Pacific

Hardiness Zones: 6-13

Plants to Consider: Water Lettuce, Hornwort, Elodea, Pickerelweed, Mosquito Fern, Water Clover, Sacred Lotus

Heat and Sun: Depending on their exact location, koi owners throughout the Pacific region will have varying concerns about temperatures and sunlight. Southern Californians should be especially mindful of evaporation, direct sunlight, and higher temperatures in the summer. Shady leaves and umbrella-like barriers, frequent water changes, and aerators will keep their koi cool and healthy. 

Precipitation: Being one of the wettest regions in the country during the October – March rainy season, Pacific Northwest rains can throw off the pH levels in your koi pond. Keep a sharp eye on your pond’s pH levels after heavy rainfalls and make adjustments with carbonates and bicarbonates when necessary; koi are healthiest and happiest when the pH level is between 7 and 8.6.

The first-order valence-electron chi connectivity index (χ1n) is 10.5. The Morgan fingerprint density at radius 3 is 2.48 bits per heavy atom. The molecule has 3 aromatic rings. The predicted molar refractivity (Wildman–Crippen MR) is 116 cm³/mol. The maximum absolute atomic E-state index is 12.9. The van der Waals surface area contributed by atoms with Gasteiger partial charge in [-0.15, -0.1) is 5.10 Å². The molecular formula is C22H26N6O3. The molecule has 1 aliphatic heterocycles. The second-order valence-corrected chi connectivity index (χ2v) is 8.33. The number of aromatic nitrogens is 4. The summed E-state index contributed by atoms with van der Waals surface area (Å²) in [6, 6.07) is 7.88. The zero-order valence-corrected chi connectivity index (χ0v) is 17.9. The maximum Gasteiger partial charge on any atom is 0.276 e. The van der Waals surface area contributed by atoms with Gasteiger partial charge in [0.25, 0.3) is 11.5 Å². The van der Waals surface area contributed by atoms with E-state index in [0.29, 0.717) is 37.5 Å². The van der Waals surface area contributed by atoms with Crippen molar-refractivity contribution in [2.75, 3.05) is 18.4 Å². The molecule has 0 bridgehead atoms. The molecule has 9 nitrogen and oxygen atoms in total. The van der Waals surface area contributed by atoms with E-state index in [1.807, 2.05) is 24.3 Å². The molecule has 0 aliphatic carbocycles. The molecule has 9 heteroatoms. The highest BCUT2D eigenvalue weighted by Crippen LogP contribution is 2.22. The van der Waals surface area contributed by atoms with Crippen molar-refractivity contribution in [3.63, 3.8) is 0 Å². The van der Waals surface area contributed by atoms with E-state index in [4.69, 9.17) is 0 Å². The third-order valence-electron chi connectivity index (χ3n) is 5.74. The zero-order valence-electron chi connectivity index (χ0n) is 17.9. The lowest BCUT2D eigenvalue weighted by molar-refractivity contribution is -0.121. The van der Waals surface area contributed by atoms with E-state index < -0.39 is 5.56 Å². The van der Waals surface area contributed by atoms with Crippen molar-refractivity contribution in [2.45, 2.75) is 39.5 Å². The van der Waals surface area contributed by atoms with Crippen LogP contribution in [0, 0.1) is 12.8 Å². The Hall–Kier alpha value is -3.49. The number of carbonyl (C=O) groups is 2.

Conclusion

Building and maintaining a koi pond on your property can be incredibly rewarding, but pond features, needs, and challenges will vary greatly depending on your pond’s location. Many area-specific problems can be avoided with proper planning and construction, research, and guidance from koi pond and water garden experts. 

Reflections Water Gardens proudly designs, renovates, cleans, and maintains water features and koi ponds. We work with the surrounding landscape and your property’s unique features to create a scenic and koi-friendly environment. We also consult with koi experts and carefully choose each component to ensure the health of your fish. Contact us today to learn more about our pond and water garden services.

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Author

Larry Carnes

Owner of Reflections Water Gardens

(815) 769-5387

https://www.reflectionswatergardens.com/